Top Five Business Stories of 2009
Because this is the last week of the year and, admittedly, a slow week for news, we in the media like to use this time to gin up what some call "listicles:" a combination list and article suitable for Web consumption and discussion among readers. I'll do one listicle each day this week (except Friday). Feel free to comment below, telling me what I've left off or should not have been included.
I'll start with the Top Five Business Stories of 2009, in my estimation. Here we go:
(1) The White House fires General Motors chief executive Rick Wagoner: The only thing more shocking to me than this story was how little shock it generated. Once upon a time in a place called America, chief executives were hired and fired by the boards of directors of their companies. Obviously, these directors listened to shareholder feedback -- especially shareholders with preferred stakes -- but they were able to act independently of government intervention. Apparently, not anymore. The White House forced Wagoner out even before the government took a 61 percent stake in GM following the government-backed automaker's bankruptcy. You can say, "Well, the government is now the majority shareholder, so it gets a say in the CEO." Maybe. (Except for the fact that the government has only $2.1 billion in preferred GM shares, which are the ones that come with voting rights.) But make no mistake: The head of a major U.S. corporation was fired by the president. Talk about setting a precedent. (Footnote: Wagoner's government-approved successor, Fritz Henderson, worked out so well he was fired by the GM board after only eight months on the job.)
(2) Stock markets hit bottom in early March: Everyone hoped that the markets had hit their bottom in late November 2008, when the Dow -- plunging from its historic high of more than 14,000 in October 2007 -- dropped to 7500. The markets even staged a Santa rally, popping back up above 9000 around New Year's Day. But then the bottom dropped out. I remember thinking at the time, "Okay. This drop scares me." The Dow and the S&P 500 each plunged more than 25 percent between Jan. 9 and what has proved to be the bottom, March 8. Once the dust settled, the Dow had lost 55 percent of its value since October 2007, and the S&P 500 had lost even more. In October of this year, the Dow crossed back above 10,000 for the first time in a year.
(3) Unemployment hits its highest rate since 1982: The official U.S. unemployment rate hit 10.2 percent in October, its highest rate since December 1982, when it hit 10.8 percent. The truer number -- if you include people so discouraged they've given up looking for work and those who are forced from full-time to part-time work -- hit a staggering 17.5 percent in October. The official U.S. November number ticked back down to 10 percent, but forecasters are expecting the December rate to rise back to 10.2 when the numbers are released next week. This has now become a political problem facing Democrats -- and, indeed, all incumbent members of Congress -- in the 2010 midterm elections.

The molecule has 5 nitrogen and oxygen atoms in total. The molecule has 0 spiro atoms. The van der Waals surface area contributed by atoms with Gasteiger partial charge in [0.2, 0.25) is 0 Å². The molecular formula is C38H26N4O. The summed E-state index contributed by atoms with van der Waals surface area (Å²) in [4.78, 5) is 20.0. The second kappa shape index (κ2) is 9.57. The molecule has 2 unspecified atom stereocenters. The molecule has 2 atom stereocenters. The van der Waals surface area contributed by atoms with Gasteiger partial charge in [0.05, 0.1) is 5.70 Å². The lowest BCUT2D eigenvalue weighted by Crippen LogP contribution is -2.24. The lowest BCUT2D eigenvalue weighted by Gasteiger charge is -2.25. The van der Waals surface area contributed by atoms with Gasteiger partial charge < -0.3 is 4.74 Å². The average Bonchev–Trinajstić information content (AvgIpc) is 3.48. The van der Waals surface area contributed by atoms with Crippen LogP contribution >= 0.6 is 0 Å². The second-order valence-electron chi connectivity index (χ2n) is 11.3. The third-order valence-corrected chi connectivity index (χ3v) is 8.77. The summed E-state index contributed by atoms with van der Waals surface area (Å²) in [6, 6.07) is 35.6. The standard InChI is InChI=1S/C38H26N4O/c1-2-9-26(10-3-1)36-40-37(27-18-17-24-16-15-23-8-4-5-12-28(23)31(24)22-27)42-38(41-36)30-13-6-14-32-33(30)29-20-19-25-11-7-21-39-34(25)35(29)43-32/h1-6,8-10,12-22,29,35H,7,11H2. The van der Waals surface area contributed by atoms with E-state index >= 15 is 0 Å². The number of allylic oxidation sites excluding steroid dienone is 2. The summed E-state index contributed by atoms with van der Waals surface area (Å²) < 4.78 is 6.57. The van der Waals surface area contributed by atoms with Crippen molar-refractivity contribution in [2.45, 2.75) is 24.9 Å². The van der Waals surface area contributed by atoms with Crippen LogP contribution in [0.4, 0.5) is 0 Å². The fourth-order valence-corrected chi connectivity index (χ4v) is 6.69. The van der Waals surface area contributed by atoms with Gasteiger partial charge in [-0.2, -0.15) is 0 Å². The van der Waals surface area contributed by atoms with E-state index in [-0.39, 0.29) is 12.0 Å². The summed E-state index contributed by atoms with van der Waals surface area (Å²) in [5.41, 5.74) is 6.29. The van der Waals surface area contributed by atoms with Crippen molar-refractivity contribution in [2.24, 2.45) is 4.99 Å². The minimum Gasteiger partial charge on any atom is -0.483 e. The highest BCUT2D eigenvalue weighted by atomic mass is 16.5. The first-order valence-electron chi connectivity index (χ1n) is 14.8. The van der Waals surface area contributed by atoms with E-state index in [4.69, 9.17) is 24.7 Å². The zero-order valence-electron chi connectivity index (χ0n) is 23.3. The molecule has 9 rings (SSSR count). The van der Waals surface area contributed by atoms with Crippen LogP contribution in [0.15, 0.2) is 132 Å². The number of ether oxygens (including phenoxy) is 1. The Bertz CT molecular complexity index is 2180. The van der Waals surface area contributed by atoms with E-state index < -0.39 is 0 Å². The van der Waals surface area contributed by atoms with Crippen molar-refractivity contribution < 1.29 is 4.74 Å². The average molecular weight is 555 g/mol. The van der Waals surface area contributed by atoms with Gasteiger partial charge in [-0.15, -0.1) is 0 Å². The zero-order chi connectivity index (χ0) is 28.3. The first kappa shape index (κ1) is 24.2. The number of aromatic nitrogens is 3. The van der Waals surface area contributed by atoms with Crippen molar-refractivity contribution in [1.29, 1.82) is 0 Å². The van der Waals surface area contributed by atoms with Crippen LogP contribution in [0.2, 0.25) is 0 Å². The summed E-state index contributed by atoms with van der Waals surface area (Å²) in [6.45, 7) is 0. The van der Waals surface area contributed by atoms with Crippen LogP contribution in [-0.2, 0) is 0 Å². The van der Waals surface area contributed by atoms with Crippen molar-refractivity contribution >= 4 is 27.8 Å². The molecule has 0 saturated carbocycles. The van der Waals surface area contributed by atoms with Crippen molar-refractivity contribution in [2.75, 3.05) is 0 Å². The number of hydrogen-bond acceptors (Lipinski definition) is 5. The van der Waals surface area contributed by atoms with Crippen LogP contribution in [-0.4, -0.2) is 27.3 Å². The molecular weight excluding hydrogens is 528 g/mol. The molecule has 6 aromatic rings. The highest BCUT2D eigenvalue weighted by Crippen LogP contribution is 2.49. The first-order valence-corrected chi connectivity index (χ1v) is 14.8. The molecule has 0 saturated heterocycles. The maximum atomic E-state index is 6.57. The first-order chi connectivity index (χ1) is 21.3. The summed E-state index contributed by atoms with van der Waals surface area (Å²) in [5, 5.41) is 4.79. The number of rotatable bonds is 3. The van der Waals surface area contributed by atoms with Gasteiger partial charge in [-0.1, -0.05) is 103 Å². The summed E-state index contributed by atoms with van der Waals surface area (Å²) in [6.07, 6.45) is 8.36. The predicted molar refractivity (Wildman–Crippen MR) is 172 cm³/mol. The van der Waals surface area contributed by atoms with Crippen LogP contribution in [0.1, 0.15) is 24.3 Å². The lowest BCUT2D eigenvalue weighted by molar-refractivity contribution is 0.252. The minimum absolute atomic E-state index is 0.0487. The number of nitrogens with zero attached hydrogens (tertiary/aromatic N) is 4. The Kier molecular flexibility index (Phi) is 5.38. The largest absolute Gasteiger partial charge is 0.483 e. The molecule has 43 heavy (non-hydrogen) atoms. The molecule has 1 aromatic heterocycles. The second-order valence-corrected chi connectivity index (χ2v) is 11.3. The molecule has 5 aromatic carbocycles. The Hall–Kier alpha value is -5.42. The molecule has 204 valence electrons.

(4) The $787 billion debt-building stimulus plan: Because so much of the stimulus money was back-loaded on purpose, and won't be fully paid out until 2011, it's far too early to judge whether President Obama's national bailout plan is working. One thing is clear, however: It added massively and possibly dangerously to the overall national debt and will create trillion-dollar budget deficits for "years to come." (Obama's words.)
(5) Ben Bernanke: How a somnolent college professor became the most powerful hand on the world's biggest economy is a story in itself; how he, as Federal Reserve chairman, became the most-watched man on the planet (after Tiger Woods, of course) is what made him Time magazine's person of the year and put him on my list of Top Five Business Stories of 2009.
Not quite making the list: The health-care system overhaul, because the costs are unknown so far; the Dubai-Greece-Spain debt problems, because we don't know yet if this is a debt wildfire or just spot fires; the government's Cash for Clunkers subsidy because, despite its novelty, its impact was limited; and Time Warner's spin-off of AOL, one decade after the most disastrous merger in U.S. history, if only because, well, it's old news.
What are your thoughts on this list? What should have made it?
-- Frank Ahrens
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December 28, 2009; 3:19 PM ET
Categories: The Ticker | Tags: AOL, Ben Bernanke, Dow Jones, GM, General Motors, Obama, Rick Wagoner, Time Warner, cash for clunkers, s&p 500
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